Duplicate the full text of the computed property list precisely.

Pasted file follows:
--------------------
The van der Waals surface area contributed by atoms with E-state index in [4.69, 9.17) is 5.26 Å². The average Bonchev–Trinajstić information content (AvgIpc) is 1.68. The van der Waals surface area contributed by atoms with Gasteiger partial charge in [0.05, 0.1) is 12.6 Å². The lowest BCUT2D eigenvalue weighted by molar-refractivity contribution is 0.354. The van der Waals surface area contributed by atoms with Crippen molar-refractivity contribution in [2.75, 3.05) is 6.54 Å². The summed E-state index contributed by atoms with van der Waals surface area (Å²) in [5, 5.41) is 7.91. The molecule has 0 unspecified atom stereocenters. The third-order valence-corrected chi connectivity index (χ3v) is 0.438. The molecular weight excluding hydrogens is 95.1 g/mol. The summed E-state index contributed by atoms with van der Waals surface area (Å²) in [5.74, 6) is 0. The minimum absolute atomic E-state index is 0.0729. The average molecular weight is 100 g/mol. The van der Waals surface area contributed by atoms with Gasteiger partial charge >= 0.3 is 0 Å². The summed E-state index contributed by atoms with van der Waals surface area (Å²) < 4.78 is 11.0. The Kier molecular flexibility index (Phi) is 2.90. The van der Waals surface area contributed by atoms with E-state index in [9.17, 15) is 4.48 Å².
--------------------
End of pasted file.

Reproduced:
The van der Waals surface area contributed by atoms with E-state index in [4.69, 9.17) is 5.26 Å². The average Bonchev–Trinajstić information content (AvgIpc) is 1.68. The van der Waals surface area contributed by atoms with Gasteiger partial charge in [0.05, 0.1) is 12.6 Å². The lowest BCUT2D eigenvalue weighted by molar-refractivity contribution is 0.354. The van der Waals surface area contributed by atoms with Crippen molar-refractivity contribution in [2.75, 3.05) is 6.54 Å². The summed E-state index contributed by atoms with van der Waals surface area (Å²) in [5, 5.41) is 7.91. The molecule has 0 unspecified atom stereocenters. The third-order valence-corrected chi connectivity index (χ3v) is 0.438. The molecular weight excluding hydrogens is 95.1 g/mol. The summed E-state index contributed by atoms with van der Waals surface area (Å²) in [5.74, 6) is 0. The minimum absolute atomic E-state index is 0.0729. The average molecular weight is 100 g/mol. The van der Waals surface area contributed by atoms with Gasteiger partial charge >= 0.3 is 0 Å². The summed E-state index contributed by atoms with van der Waals surface area (Å²) < 4.78 is 11.0. The Kier molecular flexibility index (Phi) is 2.90. The van der Waals surface area contributed by atoms with E-state index in [9.17, 15) is 4.48 Å².